Advanced Search
MyIDEAS: Login

Microfinance Growth and Poverty Reduction in Bangladesh: What Does the Longitudinal Data Say?

Contents:

Author Info

  • Shahidur R. Khandker
  • Hussain A. Samad

Abstract

This paper, using several data sets, investigates whether microcredit programmes, which have been operating in rural Bangladesh for over 20 years, have any long-term effects in improving household income and expenditure and lowering poverty. Both descriptive and econometric analyses show that microcredit programmes helped participants earn higher income, consume more, and thereby lifted many of them out of poverty. Findings also suggest that while participation matters, those who have been with the programmes continuously for the last 20 years do even better. The paper concludes that poverty reduction, in particular the reduction of extreme poverty, due to microcredit intervention can be as high as 9 per cent of the total poverty reduction over the last decade in Bangladesh.

Download Info

If you experience problems downloading a file, check if you have the proper application to view it first. In case of further problems read the IDEAS help page. Note that these files are not on the IDEAS site. Please be patient as the files may be large.
File URL: http://inm.org.bd/publication/workingpaper/workingpaper16.pdf
Download Restriction: no

Bibliographic Info

Paper provided by Institute of Microfinance (InM) in its series Working Papers with number 16.

as in new window
Length: 34 pages
Date of creation: Mar 2013
Date of revision:
Handle: RePEc:imb:wpaper:16

Contact details of provider:
Web page: http://www.inm.org.bd
More information through EDIRC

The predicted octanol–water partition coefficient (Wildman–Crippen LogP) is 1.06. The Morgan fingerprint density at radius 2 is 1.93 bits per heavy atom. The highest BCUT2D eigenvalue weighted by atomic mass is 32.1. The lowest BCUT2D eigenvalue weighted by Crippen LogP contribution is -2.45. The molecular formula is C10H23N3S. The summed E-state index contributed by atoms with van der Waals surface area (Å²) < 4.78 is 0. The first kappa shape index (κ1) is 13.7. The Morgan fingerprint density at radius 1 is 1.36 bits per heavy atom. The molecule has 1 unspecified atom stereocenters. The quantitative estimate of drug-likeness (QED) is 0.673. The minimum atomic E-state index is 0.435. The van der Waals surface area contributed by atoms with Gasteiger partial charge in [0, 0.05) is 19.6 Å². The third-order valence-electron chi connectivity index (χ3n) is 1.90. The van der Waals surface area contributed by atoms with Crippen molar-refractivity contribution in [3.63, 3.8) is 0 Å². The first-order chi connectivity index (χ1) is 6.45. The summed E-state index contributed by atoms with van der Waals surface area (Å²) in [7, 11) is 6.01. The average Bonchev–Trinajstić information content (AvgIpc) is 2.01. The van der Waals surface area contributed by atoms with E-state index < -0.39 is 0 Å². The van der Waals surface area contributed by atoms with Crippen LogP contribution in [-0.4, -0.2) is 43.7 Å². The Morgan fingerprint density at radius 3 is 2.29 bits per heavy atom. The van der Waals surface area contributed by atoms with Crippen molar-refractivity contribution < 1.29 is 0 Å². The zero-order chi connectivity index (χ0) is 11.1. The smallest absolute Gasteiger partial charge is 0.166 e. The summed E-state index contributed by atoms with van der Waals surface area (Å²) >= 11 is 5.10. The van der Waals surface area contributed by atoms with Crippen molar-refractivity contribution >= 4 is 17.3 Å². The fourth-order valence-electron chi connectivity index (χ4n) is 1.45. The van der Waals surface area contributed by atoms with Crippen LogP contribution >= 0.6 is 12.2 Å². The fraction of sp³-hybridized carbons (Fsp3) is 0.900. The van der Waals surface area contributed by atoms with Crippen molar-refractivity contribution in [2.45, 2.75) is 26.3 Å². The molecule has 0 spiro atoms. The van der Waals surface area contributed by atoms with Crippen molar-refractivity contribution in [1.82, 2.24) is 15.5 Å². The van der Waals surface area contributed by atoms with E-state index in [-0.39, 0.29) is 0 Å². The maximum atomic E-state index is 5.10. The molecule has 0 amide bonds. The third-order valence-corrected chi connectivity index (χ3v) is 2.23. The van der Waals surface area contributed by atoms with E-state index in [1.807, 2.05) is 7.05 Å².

Related research

Keywords:

References

References listed on IDEAS
Please report citation or reference errors to , or , if you are the registered author of the cited work, log in to your RePEc Author Service profile, click on "citations" and make appropriate adjustments.:
as in new window
  1. Katsushi Imai & Raghav Gaiha & Ganesh Thapa & Samuel Kobina Annim, 2010. "Microfinance and Poverty A Macro Perspective," The School of Economics Discussion Paper Series 1020, Economics, The University of Manchester.
  2. Orazio Attanasio & Britta Augsburg & Ralph De Haas & Emla Fitzsimons & Heike Harmgart, 2011. "Group lending or individual lending? Evidence from a randomised field experiment in Mongolia," Working Papers 136, European Bank for Reconstruction and Development, Office of the Chief Economist.
  3. Katsushi S. Imai & Samuel Kobina Annim, 2010. "Microfinance and Household Poverty Reduction: New evidence from India," Discussion Paper Series DP2010-14, Research Institute for Economics & Business Administration, Kobe University.
  4. Sajeda Amin & Ashok S. Rai & Giorgio Topa, 1999. "Does Microcredit Reach the Poor and Vulnerable? Evidence from Northern Bangladesh," CID Working Papers 28, Center for International Development at Harvard University.
  5. Angus S. Deaton, 2009. "Instruments of development: Randomization in the tropics, and the search for the elusive keys to economic development," NBER Working Papers 14690, National Bureau of Economic Research, Inc.
  6. Coleman, Brett E., 2006. "Microfinance in Northeast Thailand: Who benefits and how much?," World Development, Elsevier, vol. 34(9), pages 1612-1638, September.